Picking a tree for a windbreak is a big decision. A windbreak protects a home from the constant Illinois wind and blowing snow. With this important job, you want the trees that make up your windbreak to be strong and healthy for as long as possible.
To help in making that decision here are some popular trees used in windbreaks, but not all are considered ideal species up for the task of protecting your home from the elements.
Trees Commonly Used in Windbreaks
Eastern White pine (Pinus strobus) Perhaps the most popular of all windbreak species. With each windbreak I visit, I always encounter white pine. Unfortunately, white pine is not long-lived in Central Illinois with a tendency for broken limbs and snapped trunks. Because of these problems, white pine is not recommended for windbreaks. In Illinois, white pine will start with quick growth and within ten years can become a sizeable tree. It is usually past the ten to twenty-year mark when we begin to see white pine decline in Central Illinois. For long-term survival in Illinois, eastern white pine needs protection from the wind, which makes it a poor choice for a windbreak. The lower branches also tend to die back from the bottom up. White pine may still have a place in a windbreak, but certainly, avoid creating pure stands of white pine like I tend to see in rural Illinois.
Colorado blue spruce (Picea pungens) People love Colorado blue spruce for its blue needle colors and its dense foliage making it an effective and striking windbreak tree. But that’s about where the good news ends for blue spruce in Illinois. True to its name Colorado blue spruce is not native to this part of North America and is not well-adapted to our climate. This species may grow well for nearly a decade, but once stress like a drought hits, it takes a big toll on blue spruce. It is very common for Colorado blue spruce to become infected with fungal needle blights. The progression of these diseases kills the branches of this tree from the bottom up. Colorado blue spruce is not recommended for planting in Illinois.
Eastern Red Cedar (Juniperus virginiana) One of our few Illinois native evergreens, eastern red cedar is one of our toughest species and in some situations can be considered a weedy tree. It does have a susceptibility to bagworms and is an alternative host for cedar apple/hawthorn/quince rust. So, if you are an apple grower, eastern red cedar is not one you want to grow anywhere near your orchard. This is a good option for an Illinois windbreak.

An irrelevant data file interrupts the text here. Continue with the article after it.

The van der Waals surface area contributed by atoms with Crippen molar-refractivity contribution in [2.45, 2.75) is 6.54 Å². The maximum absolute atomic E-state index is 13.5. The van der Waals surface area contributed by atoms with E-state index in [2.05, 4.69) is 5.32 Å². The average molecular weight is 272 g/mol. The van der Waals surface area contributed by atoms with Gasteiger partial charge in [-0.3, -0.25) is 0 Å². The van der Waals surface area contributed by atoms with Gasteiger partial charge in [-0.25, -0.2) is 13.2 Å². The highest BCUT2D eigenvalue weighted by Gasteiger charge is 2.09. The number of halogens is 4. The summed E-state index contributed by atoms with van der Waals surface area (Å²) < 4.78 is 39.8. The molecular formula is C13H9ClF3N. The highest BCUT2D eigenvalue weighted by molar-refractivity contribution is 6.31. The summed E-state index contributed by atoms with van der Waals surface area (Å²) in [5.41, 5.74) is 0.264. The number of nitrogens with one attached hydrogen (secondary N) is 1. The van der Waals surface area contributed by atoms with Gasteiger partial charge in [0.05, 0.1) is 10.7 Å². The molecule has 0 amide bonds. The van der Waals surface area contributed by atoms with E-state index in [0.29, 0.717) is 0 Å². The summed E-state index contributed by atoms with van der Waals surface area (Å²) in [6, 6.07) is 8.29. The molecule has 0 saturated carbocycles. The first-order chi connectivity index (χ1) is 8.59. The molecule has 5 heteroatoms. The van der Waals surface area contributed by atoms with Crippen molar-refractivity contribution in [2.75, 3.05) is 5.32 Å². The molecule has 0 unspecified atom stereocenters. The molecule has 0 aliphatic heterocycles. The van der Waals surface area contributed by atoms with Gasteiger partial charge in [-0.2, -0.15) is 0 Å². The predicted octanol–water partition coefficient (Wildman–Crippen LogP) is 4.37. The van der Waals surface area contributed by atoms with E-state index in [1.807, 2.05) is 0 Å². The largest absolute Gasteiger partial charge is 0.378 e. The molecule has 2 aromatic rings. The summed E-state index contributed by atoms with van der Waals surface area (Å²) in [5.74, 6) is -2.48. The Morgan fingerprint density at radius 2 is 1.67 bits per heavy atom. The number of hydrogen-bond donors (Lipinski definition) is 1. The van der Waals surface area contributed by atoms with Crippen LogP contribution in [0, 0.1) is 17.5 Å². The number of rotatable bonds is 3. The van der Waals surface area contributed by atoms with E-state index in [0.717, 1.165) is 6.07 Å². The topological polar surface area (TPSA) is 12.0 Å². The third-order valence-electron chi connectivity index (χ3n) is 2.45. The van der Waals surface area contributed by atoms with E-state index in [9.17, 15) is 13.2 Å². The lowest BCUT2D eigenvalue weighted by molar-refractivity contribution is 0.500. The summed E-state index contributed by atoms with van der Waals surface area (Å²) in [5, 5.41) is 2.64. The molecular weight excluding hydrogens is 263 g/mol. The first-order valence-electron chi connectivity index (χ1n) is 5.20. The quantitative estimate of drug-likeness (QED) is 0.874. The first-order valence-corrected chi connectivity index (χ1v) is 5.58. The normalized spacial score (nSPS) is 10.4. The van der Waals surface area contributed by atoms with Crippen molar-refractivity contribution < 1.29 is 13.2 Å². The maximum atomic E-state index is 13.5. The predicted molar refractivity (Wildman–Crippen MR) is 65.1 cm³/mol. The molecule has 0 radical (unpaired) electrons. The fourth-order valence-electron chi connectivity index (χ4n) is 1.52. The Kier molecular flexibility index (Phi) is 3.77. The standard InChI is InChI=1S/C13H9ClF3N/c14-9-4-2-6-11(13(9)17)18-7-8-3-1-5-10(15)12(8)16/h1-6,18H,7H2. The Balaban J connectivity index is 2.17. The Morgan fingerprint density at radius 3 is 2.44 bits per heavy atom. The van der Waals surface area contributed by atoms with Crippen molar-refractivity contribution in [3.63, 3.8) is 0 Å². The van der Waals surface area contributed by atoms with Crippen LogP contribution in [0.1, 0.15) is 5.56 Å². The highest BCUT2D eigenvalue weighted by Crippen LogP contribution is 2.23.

Eastern arborvitae (Thuja occidentalis) More common as a hedge species in the home landscape, I have seen a few windbreaks incorporate arborvitae in their mix of trees. Once established this is a pretty tough tree and will function well as a windbreak. First, this tree must survive hungry deer which will nibble the branches back to the trunk. Also due to its branch and leaf structure, ice and heavy snow can disfigure or break branches.
Other windbreak trees to consider planting
- White spruce (Picea glauca)
- Norway spruce (Picea abies)
- White fir (Abies concolor)
- Serbian spruce (Picea omorika)
Other windbreak trees not recommended for planting
- Douglas fir (Pseudotsuga menziesii)
- Scots pine (Pinus sylvestris)
- Austrian pine (Pinus nigra)
Good Growing Tip of the Week – Keep in mind no tree is perfect or bulletproof when it comes to windbreaks. All those mentioned in this article will lose lower limbs if planted too close together. Check out our Good Growing blog post on tips for creating a successful windbreak.
Signup for our emails!
Want to get notified when new Good Growing posts are available? SIGN ME UP
MEET THE AUTHOR
Chris Enroth is a horticulture educator with University of Illinois Extension, serving Henderson, McDonough, Knox, and Warren counties since 2012. Chris provides horticulture programming with an emphasis on the home gardener, landscape maintenance personnel, and commercial landscapers. Additional responsibilities include coordinating local county Master Gardener and Master Naturalist volunteers - providing their training, continuing education, advanced training, seasonal events, and organizing community outreach programs for horticulture and conservation assistance/education. In his spare time, Chris enjoys the outdoors, lounging in the garden among the flowers (weeds to most).